1. No association was found between hospitals with a physician employment model and improvements in patient care.
2. Large, teaching hospitals were more likely to switch to a physician employment model, compared to smaller, for-profit institutions.
Evidence Rating Level: 2 (Good)
Study Rundown: U.S. hospitals were traditionally viewed as “workshops” for physicians, where physicians were reimbursed separately from the hospital. Recently, interest has been growing among policymakers to move towards vertical integration—in the form of hospital-physician employment—with the goals to improve patient care and potentially decrease health care spending. The authors of this study sought to characterize current hospitals employing such a policy and examine the clinical consequence of this switch on the quality and efficiency of patient care. Generally, they observed an increase in hospitals employing members of their physician workforce from 2003-2012. Despite this increase, however, no association was found between switching to an employment model and improvement of patient care. This study has several limitations. First, performance was measured up to 2 years after each hospital switched to an employment model; beneficial effects, however, may take longer to appear. Additionally, the study only examined patient care outcomes in an older population (Medicare beneficiaries ≥ 65 years); the results may not be applicable to a younger adult cohort or pediatric population. Overall, this study suggests that while a greater number of hospitals are switching to physician employment models, this intervention alone is not sufficient to improve the quality of hospital-based patient care.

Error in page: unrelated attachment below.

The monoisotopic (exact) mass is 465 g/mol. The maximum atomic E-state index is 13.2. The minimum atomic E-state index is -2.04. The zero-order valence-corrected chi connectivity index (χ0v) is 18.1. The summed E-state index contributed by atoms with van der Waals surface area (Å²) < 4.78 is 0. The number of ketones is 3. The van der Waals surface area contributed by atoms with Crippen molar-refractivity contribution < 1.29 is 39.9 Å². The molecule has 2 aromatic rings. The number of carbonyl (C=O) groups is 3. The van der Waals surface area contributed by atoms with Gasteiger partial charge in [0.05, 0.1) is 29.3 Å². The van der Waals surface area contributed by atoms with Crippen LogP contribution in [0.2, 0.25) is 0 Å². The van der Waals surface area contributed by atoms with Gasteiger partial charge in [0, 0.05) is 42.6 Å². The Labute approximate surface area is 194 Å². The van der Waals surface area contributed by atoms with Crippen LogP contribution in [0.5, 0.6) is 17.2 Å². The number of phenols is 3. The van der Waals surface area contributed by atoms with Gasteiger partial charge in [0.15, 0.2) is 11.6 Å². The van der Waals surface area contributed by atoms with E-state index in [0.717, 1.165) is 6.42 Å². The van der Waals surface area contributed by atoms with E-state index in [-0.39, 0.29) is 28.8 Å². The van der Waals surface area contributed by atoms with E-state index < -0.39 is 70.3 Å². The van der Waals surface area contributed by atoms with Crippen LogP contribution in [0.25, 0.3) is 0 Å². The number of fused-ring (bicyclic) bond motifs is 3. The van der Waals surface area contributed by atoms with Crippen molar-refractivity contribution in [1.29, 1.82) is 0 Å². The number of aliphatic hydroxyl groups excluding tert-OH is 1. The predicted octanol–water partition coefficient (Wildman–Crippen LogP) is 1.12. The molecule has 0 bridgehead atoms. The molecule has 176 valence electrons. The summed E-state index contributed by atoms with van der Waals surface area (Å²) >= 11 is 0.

In-Depth [retrospective cohort]: In this retrospective cohort study, the authors used the American Hospital Association (AHA) annual surveys from 2003 to 2012 to characterize hospitals having switched to a physician employment model. Specifically, 803 switching hospitals were compared with 2085 non-switching control hospitals matched for both year and region. 4 primary outcome variables were measured to determine the effect of physician employment on patient care: risk-adjusted hospital-level mortality rates, 30-day readmission rates, length of stay, and patient satisfaction scores for common medical conditions. 29% of hospitals were found to have an employment relationship with physicians in 2003, compared to 42% in 2012. Furthermore, switching hospitals compared to non-switching hospitals were more often large (11.6% versus 7.1%, p < 0.001), major teaching hospitals (7.5% vs. 4.5%, p < 0.001), and less often for-profit institutions (8.8% vs. 19.9%, p < 0.001). No significant differences were observed between switching and non-switching hospitals in terms of any of the four primary outcomes in patient care.
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